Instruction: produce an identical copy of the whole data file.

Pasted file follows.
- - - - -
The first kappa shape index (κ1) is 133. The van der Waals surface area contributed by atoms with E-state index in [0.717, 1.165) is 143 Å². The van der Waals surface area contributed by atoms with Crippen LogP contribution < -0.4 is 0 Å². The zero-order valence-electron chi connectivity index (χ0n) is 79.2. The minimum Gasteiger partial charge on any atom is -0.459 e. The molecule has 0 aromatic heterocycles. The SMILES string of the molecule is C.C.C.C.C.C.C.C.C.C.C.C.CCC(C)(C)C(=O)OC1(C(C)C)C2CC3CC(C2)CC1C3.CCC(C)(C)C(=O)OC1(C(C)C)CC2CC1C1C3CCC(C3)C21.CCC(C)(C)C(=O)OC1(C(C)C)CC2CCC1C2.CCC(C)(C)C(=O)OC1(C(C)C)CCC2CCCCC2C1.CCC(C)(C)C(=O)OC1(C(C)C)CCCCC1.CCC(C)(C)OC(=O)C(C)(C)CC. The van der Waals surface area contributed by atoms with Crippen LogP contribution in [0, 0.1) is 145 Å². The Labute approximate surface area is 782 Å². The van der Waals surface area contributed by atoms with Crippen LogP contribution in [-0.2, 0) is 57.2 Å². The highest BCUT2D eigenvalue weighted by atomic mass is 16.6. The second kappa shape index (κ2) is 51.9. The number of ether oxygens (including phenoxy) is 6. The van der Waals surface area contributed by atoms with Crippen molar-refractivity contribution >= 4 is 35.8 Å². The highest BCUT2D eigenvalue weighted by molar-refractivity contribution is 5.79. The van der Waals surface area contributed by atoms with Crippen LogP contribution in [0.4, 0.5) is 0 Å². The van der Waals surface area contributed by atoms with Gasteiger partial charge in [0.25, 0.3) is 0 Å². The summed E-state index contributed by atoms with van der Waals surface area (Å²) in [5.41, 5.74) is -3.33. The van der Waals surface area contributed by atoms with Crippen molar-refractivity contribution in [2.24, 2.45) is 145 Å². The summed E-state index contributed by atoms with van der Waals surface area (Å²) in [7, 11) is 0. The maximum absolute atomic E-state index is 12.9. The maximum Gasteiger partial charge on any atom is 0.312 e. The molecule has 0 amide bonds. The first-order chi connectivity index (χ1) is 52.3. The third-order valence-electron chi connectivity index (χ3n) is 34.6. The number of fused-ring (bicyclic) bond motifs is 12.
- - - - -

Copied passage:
The first kappa shape index (κ1) is 133. The van der Waals surface area contributed by atoms with E-state index in [0.717, 1.165) is 143 Å². The van der Waals surface area contributed by atoms with Crippen LogP contribution < -0.4 is 0 Å². The zero-order valence-electron chi connectivity index (χ0n) is 79.2. The minimum Gasteiger partial charge on any atom is -0.459 e. The molecule has 0 aromatic heterocycles. The SMILES string of the molecule is C.C.C.C.C.C.C.C.C.C.C.C.CCC(C)(C)C(=O)OC1(C(C)C)C2CC3CC(C2)CC1C3.CCC(C)(C)C(=O)OC1(C(C)C)CC2CC1C1C3CCC(C3)C21.CCC(C)(C)C(=O)OC1(C(C)C)CC2CCC1C2.CCC(C)(C)C(=O)OC1(C(C)C)CCC2CCCCC2C1.CCC(C)(C)C(=O)OC1(C(C)C)CCCCC1.CCC(C)(C)OC(=O)C(C)(C)CC. The van der Waals surface area contributed by atoms with Crippen LogP contribution in [0, 0.1) is 145 Å². The Labute approximate surface area is 782 Å². The van der Waals surface area contributed by atoms with Crippen LogP contribution in [-0.2, 0) is 57.2 Å². The highest BCUT2D eigenvalue weighted by atomic mass is 16.6. The second kappa shape index (κ2) is 51.9. The number of ether oxygens (including phenoxy) is 6. The van der Waals surface area contributed by atoms with Crippen molar-refractivity contribution >= 4 is 35.8 Å². The highest BCUT2D eigenvalue weighted by molar-refractivity contribution is 5.79. The van der Waals surface area contributed by atoms with Crippen LogP contribution in [0.4, 0.5) is 0 Å². The van der Waals surface area contributed by atoms with Gasteiger partial charge in [0.25, 0.3) is 0 Å². The summed E-state index contributed by atoms with van der Waals surface area (Å²) in [5.41, 5.74) is -3.33. The van der Waals surface area contributed by atoms with Crippen molar-refractivity contribution in [2.24, 2.45) is 145 Å². The summed E-state index contributed by atoms with van der Waals surface area (Å²) in [7, 11) is 0. The maximum absolute atomic E-state index is 12.9. The maximum Gasteiger partial charge on any atom is 0.312 e. The molecule has 0 amide bonds. The first-order chi connectivity index (χ1) is 52.3. The third-order valence-electron chi connectivity index (χ3n) is 34.6. The number of fused-ring (bicyclic) bond motifs is 12.